Angola's President Jose Eduardo dos Santos (C) waves as he leaves after a meeting at the Elysee Palace in Paris. REUTERS/Philippe Wojazer

Luanda - Angola's longtime President Eduardo Dos Santos arrives in Europe on Tuesday as part of a diplomatic charm offensive aimed at improving frosty relations with the West.

Dos Santos arrived in Paris just days before US Secretary of State John Kerry touches down in Luanda in a further sign of thawing ties with a country that at times seems to favour ties with former Cold War allies Russia and China.

Angola, which pumps just under two million barrels of crude a day, is sub-Saharan Africa's second oil producer after Nigeria. As the number three economy after Nigeria and South Africa, it is increasingly becoming a regional power.

After a devastating civil war between independence from Portugal in 1975 and 2002, Angola has today become one of Africa's fastest-developing economies, thanks to its massive oil and diamond wealth.

In the decade following the end of the civil war, the southwest African nation saw average annual growth rates of around 10 percent.

Angola's seaside capital Luanda hosts ever more rounds of peace talks aimed at ending conflicts in the Great Lakes region, South Sudan and the Central African Republic.

Working jointly with South Africa's President Jacob Zuma, Dos Santos is actively involved in efforts to resolve thorny conflicts in the eastern Democratic Republic of Congo.

Meanwhile oil revenues are used to dole out financial and humanitarian aid, including $10 million (7.2 million euros) and a possible credit line for the strife-torn Central African Republic.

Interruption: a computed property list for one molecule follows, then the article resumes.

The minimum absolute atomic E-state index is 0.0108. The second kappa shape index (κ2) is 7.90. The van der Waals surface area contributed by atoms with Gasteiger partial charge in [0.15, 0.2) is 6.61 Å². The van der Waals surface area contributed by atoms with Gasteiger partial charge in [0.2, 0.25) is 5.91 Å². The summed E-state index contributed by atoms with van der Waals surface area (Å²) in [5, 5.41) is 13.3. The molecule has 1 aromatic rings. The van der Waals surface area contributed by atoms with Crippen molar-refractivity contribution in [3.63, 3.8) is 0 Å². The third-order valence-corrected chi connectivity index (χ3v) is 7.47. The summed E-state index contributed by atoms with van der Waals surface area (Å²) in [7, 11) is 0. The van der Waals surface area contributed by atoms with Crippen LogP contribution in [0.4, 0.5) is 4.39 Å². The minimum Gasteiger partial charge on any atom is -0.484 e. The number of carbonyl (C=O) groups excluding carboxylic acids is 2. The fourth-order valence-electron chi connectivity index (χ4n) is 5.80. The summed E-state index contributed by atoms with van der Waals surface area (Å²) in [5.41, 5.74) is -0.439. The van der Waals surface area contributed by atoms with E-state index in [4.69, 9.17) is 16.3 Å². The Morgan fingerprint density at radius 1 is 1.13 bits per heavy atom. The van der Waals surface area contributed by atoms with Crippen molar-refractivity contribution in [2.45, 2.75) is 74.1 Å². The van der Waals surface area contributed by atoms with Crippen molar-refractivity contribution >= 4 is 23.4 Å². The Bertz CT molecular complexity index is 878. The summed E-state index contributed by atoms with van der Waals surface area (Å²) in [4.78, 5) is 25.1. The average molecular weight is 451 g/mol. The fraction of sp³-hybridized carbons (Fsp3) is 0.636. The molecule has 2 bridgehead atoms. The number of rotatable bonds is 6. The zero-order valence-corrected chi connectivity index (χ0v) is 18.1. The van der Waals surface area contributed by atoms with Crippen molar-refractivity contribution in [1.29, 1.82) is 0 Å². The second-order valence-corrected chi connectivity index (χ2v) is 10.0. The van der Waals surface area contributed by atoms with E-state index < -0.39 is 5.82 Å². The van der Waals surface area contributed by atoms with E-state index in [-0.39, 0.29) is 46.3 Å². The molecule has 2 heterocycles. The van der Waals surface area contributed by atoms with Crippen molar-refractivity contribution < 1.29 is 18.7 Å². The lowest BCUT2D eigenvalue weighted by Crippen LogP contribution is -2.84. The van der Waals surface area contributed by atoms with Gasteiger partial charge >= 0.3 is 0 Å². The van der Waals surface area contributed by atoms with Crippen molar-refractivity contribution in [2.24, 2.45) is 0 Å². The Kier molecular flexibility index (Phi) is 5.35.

Angola has also helped to pay salary arrears for government workers in Cameroon, Gabon and the Democratic Republic of Congo.

Luanda is even dipping its toe in the waters of international peacekeeping, albeit cautiously. A 600-strong force has been deployed to Guinea-Bissau under a 2012 bilateral deal.

“Angola is increasingly a regional anchor state for peace and security,” said Alex Vines of UK-based think tank Chatham House.

But there are clouds on the horizon.

Last year Angola's growth rate dropped to 7.7 percent and the International Monetary Fund has forecast a further fall to around 5.0 percent this year.

Corruption, red tape and an economy that is highly dependent on oil revenues - which account for around 80 percent of government income - contrive to make Angola massively uncompetitive.

The World Bank ranks Angola among some of the most difficult countries to do business, while its capital is among the most expensive cities in the world for expatriates.

A hamburger in a Luanda restaurant can cost around $30.

Much of the wealth is concentrated in the hands of a few, leaving around two-thirds of the 19 million people to wallow in extreme poverty, fomenting growing social unrest.

So far authorities have brutally suppressed criticism and anti-government protests, particularly those criticising Dos Santos's 34-year rule.

Against this backdrop, the government has embarked on an ambitious reform plan to diversify the economy and rebuild infrastructure.

In a bid to insulate Angola from volatile oil prices a Sovereign Wealth Fund was created in 2012 to invest some of that energy windfall into projects that will ensure broader returns.

Outside the continent, Angola's main trading partners are Brazil, Portugal, the United States and lately China.